From Hollywood to Bollywood, the buzzword these days seems to be ‘feminism’. What has left me perplexed however is the blatant commodification of the movement itself. What is a fight for equality and liberation, has been modified to serve various patriarchal capitalist interests of the film industry. Everything is salable under the regime of free market – unfortunately feminism too. It is indeed selling like hot cakes.
When the models in the Christian Dior show walked wearing T shirts with the quote, “We should all be feminists”, it was all over the internet, social media, and magazines. It was a collaboration of the Nigerian writer Chimamanda Ngozi Adichie and Christian Dior, the line taken from her famous 2013 Ted Talk. Suddenly everybody was a feminist; everybody jumped on the ‘feminism’ bandwagon, without really getting rid of the inherent sexism embedded in them, which for bell hooks is critical for the members of the movement to engage with.
Remember that moment in Oscars when Meryl Streep gave a standing ovation to Romans Polanski, the French-polish director accused of rape of a minor?
Why did not Swara Bhasker write an open letter to Karni Sena when a member of her own fraternity was threatened? Wasn’t Miss Deepika Padukone reduced to a vagina then? (Seems like it is much easier to critique a movie). When Swara Bhasker herself was subjected to trolling and severe sexist backlash for writing the open letter, why were voices so muffled?
Why wasn’t Twinkle Khanna critical of the language her husband Akshay Kumar had used for Ms Mallika Dua?
Where were the powerful men and women of the industry when Kangana Ranaut was branded a witch? She chose to speak out right at the time of her movie release. Considering how outspoken Miss Kangana Ranaut is, we didn’t hear her speak much against the threats to Deepika Padukone, did we? Anyway, I am now eagerly waiting for the release of “Manikarnika” to hear her take on issues.
There are numerous examples where Bollywood has displayed its repugnant hypocrisy. This selective participation is what I have a problem with – exploiting the cause of feminism for your gain, to make women empowerment or LGBT an issue of concern only when your or your friend’s movie is releasing or because everybody is talking about feminism.
You proclaim yourself as a feminist for all the wrong reason (using feminism as a tool for personal and solely personal gain), for all the right causes, you indulge in selective participation. I am so tired of your phony statements, when hardly any of it translates to action.
What we see today instead is a blatant misuse and abuse of the term feminism. The recent Padman challenge where our dear Bollywood stars displayed their support for menstrual hygiene, came under much flak for wasting pads. What my concern however is that how many of them really care for the cause of gender equality. In an industry where sexual harassment is rampant, disparity of payment a burning issue; feminism is losing a critical battle.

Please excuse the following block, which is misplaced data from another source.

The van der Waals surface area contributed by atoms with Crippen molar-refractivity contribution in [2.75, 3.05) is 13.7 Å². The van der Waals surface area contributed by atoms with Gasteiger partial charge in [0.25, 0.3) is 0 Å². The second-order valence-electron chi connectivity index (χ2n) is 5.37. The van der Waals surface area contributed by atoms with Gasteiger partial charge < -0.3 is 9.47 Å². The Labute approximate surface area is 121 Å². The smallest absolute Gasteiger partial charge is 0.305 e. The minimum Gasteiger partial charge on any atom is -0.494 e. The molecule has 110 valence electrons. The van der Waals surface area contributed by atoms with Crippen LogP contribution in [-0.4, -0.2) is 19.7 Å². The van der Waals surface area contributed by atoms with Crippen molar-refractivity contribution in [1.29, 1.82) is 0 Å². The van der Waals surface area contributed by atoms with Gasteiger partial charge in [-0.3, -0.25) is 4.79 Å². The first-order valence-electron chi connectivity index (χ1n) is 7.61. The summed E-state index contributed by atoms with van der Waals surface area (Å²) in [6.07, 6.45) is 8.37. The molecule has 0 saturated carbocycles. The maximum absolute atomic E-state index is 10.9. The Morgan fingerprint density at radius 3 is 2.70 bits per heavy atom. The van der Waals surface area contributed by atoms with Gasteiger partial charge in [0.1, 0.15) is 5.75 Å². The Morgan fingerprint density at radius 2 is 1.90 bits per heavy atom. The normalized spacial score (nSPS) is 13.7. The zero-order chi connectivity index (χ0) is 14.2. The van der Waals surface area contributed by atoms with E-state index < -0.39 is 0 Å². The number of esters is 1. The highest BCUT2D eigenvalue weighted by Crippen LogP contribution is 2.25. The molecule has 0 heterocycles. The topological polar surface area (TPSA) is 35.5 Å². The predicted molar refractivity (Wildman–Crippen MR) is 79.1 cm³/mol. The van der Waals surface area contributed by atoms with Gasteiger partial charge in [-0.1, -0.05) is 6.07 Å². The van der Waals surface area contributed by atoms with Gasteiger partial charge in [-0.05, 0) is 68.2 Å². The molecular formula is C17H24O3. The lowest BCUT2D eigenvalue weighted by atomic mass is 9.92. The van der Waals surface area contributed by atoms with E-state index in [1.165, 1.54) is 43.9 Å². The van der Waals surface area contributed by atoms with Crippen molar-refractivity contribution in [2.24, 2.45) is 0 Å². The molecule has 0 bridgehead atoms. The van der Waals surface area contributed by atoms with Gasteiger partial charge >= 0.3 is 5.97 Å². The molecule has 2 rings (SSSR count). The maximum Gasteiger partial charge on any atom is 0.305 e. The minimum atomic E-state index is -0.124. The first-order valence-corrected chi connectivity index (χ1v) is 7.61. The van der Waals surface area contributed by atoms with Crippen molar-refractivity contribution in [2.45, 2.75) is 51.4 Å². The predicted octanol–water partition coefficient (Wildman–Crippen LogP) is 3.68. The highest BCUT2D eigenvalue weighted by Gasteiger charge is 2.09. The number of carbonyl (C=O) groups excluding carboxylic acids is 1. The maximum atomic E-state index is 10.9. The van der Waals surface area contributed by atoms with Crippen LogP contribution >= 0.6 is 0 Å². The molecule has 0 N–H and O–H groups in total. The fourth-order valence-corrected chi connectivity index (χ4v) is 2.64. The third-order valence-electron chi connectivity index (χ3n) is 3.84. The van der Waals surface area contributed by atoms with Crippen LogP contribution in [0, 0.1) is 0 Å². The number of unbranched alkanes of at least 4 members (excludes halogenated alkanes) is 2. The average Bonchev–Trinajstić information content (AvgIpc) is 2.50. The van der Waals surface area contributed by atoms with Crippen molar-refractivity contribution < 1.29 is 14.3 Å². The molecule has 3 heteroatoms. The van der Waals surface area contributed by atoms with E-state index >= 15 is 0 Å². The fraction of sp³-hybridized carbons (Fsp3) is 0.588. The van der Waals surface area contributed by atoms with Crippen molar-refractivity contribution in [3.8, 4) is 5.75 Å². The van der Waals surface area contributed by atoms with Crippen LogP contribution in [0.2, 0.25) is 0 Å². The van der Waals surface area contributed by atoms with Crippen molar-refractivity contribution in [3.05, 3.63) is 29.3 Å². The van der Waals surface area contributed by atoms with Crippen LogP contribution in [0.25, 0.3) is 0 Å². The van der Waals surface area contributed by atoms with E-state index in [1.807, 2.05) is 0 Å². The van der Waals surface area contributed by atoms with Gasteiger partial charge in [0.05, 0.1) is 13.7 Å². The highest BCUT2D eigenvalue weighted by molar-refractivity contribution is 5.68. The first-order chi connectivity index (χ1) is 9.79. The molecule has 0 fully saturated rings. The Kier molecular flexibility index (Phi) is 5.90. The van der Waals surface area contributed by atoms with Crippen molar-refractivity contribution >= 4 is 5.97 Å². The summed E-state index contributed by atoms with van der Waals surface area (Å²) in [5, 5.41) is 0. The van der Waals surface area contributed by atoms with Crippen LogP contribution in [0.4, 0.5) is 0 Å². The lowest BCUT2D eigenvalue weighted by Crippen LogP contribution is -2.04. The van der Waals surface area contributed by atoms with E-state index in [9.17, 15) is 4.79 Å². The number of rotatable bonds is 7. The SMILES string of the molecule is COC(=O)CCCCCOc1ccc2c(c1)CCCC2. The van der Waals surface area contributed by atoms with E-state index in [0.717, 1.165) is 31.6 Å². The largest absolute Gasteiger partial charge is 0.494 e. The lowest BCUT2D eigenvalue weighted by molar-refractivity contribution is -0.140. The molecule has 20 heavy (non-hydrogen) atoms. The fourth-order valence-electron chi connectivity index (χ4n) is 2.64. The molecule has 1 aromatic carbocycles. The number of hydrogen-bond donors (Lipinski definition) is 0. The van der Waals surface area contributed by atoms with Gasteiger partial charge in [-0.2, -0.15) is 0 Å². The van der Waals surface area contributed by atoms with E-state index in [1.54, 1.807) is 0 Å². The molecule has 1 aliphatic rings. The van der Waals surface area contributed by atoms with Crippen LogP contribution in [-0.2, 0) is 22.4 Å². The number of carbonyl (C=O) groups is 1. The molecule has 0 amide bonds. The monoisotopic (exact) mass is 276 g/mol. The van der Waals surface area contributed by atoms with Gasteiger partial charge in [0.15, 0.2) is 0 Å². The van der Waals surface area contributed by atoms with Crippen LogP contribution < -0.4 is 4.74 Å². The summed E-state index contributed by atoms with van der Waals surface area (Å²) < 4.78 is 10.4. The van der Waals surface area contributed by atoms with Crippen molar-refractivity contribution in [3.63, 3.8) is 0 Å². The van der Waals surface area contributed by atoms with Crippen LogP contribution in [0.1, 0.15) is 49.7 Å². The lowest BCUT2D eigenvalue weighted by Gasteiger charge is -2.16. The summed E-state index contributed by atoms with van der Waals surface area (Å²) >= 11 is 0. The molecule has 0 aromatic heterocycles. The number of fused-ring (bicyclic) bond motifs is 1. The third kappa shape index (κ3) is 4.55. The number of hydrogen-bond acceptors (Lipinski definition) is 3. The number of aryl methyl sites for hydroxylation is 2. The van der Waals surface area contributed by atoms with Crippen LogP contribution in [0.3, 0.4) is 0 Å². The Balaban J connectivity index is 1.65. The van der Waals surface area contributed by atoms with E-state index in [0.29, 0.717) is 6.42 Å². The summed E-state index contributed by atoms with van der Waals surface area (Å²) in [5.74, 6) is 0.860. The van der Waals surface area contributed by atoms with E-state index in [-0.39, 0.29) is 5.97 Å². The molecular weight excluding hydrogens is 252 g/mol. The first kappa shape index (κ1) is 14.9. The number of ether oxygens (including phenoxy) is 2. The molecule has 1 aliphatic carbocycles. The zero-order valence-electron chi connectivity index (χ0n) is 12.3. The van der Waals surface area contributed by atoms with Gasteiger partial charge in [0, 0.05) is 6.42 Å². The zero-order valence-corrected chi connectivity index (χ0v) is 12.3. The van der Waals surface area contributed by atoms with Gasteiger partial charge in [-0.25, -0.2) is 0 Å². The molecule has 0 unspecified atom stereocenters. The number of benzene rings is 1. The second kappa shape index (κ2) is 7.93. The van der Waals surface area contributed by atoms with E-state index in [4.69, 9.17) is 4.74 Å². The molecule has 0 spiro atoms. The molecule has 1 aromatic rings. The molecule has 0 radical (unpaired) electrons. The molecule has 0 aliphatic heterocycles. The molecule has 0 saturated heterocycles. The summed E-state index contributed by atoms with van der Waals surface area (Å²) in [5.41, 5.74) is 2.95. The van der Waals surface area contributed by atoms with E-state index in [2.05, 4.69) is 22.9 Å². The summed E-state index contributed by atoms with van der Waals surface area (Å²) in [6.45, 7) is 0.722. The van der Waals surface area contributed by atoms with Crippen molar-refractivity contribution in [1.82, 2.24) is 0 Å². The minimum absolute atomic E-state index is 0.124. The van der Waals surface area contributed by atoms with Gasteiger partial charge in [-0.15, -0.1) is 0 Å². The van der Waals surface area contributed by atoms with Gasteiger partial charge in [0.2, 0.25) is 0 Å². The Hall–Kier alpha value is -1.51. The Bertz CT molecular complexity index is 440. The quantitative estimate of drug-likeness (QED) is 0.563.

I am not questioning their beliefs but the whole intention and motive of displaying and asserting their beliefs and concerns right before a movie’s release or for commercial gain by feeding us wonderful quotes and anecdotes about women empowerment. Perhaps you have your heart in the right place, but I am sorry, it looks like the cause of feminism is nothing but a marketing tool for you. After the promotions, you slip right back to groove on sexist songs and effortlessly mouthing sexist dialogues. So much for the talk. Sigh.
Dear Bollywood, don’t sell feminism to me for your personal gain, or just to look good while you reinstate the very structure of power and hegemony, feminism stands to fight against.
There is no doubt in my mind that more and more movies raising consciousness around women and other sexual minorities need to be made. But what we as a movement must be weary of, is this very commodification of feminism. The struggles of our ancestors must not be reduced to that of a PR activity, bill board hoarding for advertisements, movies, clothes, bags and other forms of commodities for mere consumption.
What we must rather focus on is raising awareness and consciousness about the movement, engaging as many people, fighting for equality as we challenge the system. It is crucial that feminism reaches the masses, and not just remain mainstream. Jessa Crispin in her book, “Why I Am Not A Feminist”, is critique of mainstream feminism. She rightly says, calling yourself a unicorn doesn’t mean you are unicorn. The same goes for feminism. I think that’s the message Bollywood needs to get straight.